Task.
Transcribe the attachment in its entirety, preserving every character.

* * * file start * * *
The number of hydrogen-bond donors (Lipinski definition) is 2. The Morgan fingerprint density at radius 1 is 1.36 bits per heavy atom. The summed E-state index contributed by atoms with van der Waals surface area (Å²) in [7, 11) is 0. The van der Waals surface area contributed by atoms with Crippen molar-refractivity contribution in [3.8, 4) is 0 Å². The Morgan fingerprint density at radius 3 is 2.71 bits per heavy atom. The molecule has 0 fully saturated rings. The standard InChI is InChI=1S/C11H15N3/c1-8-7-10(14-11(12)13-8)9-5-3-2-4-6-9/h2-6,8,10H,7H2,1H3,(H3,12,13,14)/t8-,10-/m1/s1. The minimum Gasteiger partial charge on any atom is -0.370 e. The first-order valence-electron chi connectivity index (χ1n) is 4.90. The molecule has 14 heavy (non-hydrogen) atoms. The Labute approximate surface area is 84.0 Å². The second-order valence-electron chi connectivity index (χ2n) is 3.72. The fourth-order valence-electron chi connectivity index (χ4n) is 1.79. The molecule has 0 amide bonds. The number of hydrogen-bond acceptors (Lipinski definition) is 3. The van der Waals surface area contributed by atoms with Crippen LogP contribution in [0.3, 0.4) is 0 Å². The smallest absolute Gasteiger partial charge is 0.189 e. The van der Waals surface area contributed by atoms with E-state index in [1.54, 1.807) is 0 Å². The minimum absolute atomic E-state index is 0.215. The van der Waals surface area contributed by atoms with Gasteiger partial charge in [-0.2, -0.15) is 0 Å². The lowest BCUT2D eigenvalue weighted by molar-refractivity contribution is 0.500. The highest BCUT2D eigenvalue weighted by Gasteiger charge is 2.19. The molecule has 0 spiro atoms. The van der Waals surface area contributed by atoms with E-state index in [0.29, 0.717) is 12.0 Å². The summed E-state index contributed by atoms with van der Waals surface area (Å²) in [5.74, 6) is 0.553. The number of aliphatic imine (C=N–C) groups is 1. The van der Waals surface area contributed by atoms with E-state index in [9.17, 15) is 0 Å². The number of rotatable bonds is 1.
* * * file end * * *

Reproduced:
The number of hydrogen-bond donors (Lipinski definition) is 2. The Morgan fingerprint density at radius 1 is 1.36 bits per heavy atom. The summed E-state index contributed by atoms with van der Waals surface area (Å²) in [7, 11) is 0. The van der Waals surface area contributed by atoms with Crippen molar-refractivity contribution in [3.8, 4) is 0 Å². The Morgan fingerprint density at radius 3 is 2.71 bits per heavy atom. The molecule has 0 fully saturated rings. The standard InChI is InChI=1S/C11H15N3/c1-8-7-10(14-11(12)13-8)9-5-3-2-4-6-9/h2-6,8,10H,7H2,1H3,(H3,12,13,14)/t8-,10-/m1/s1. The minimum Gasteiger partial charge on any atom is -0.370 e. The first-order valence-electron chi connectivity index (χ1n) is 4.90. The molecule has 14 heavy (non-hydrogen) atoms. The Labute approximate surface area is 84.0 Å². The second-order valence-electron chi connectivity index (χ2n) is 3.72. The fourth-order valence-electron chi connectivity index (χ4n) is 1.79. The molecule has 0 amide bonds. The number of hydrogen-bond acceptors (Lipinski definition) is 3. The van der Waals surface area contributed by atoms with Crippen LogP contribution in [0.3, 0.4) is 0 Å². The smallest absolute Gasteiger partial charge is 0.189 e. The van der Waals surface area contributed by atoms with E-state index in [1.54, 1.807) is 0 Å². The minimum absolute atomic E-state index is 0.215. The van der Waals surface area contributed by atoms with Gasteiger partial charge in [-0.2, -0.15) is 0 Å². The lowest BCUT2D eigenvalue weighted by molar-refractivity contribution is 0.500. The highest BCUT2D eigenvalue weighted by Gasteiger charge is 2.19. The molecule has 0 spiro atoms. The van der Waals surface area contributed by atoms with E-state index in [0.29, 0.717) is 12.0 Å². The summed E-state index contributed by atoms with van der Waals surface area (Å²) in [5.74, 6) is 0.553. The number of aliphatic imine (C=N–C) groups is 1. The van der Waals surface area contributed by atoms with E-state index in [9.17, 15) is 0 Å². The number of rotatable bonds is 1.